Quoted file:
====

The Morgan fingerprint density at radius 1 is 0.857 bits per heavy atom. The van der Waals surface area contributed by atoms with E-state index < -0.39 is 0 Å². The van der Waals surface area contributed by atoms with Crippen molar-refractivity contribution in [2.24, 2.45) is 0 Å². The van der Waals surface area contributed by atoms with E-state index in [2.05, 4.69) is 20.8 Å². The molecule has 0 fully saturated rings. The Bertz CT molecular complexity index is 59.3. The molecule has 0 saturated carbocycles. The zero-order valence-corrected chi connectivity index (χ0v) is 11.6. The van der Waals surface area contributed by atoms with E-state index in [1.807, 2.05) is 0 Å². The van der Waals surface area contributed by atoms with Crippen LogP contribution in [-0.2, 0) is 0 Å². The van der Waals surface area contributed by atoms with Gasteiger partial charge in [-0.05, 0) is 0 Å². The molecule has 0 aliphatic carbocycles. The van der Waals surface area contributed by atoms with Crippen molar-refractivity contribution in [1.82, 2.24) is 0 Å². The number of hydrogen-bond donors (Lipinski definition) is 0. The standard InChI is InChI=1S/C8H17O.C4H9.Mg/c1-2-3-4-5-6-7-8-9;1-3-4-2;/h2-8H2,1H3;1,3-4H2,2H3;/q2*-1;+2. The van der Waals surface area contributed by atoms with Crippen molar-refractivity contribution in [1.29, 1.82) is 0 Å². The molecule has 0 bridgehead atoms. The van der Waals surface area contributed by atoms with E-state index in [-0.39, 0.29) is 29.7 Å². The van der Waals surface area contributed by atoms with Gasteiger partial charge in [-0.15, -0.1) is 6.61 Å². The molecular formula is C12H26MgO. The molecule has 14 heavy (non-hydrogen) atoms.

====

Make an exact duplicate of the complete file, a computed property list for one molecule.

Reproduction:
The Morgan fingerprint density at radius 1 is 0.857 bits per heavy atom. The van der Waals surface area contributed by atoms with E-state index < -0.39 is 0 Å². The van der Waals surface area contributed by atoms with Crippen molar-refractivity contribution in [2.24, 2.45) is 0 Å². The van der Waals surface area contributed by atoms with E-state index in [2.05, 4.69) is 20.8 Å². The molecule has 0 fully saturated rings. The Bertz CT molecular complexity index is 59.3. The molecule has 0 saturated carbocycles. The zero-order valence-corrected chi connectivity index (χ0v) is 11.6. The van der Waals surface area contributed by atoms with E-state index in [1.807, 2.05) is 0 Å². The van der Waals surface area contributed by atoms with Crippen LogP contribution in [-0.2, 0) is 0 Å². The van der Waals surface area contributed by atoms with Gasteiger partial charge in [-0.05, 0) is 0 Å². The molecule has 0 aliphatic carbocycles. The van der Waals surface area contributed by atoms with Crippen molar-refractivity contribution in [1.82, 2.24) is 0 Å². The number of hydrogen-bond donors (Lipinski definition) is 0. The standard InChI is InChI=1S/C8H17O.C4H9.Mg/c1-2-3-4-5-6-7-8-9;1-3-4-2;/h2-8H2,1H3;1,3-4H2,2H3;/q2*-1;+2. The van der Waals surface area contributed by atoms with Crippen molar-refractivity contribution in [1.29, 1.82) is 0 Å². The molecule has 0 bridgehead atoms. The van der Waals surface area contributed by atoms with E-state index in [-0.39, 0.29) is 29.7 Å². The van der Waals surface area contributed by atoms with Gasteiger partial charge in [-0.15, -0.1) is 6.61 Å². The molecular formula is C12H26MgO. The molecule has 14 heavy (non-hydrogen) atoms.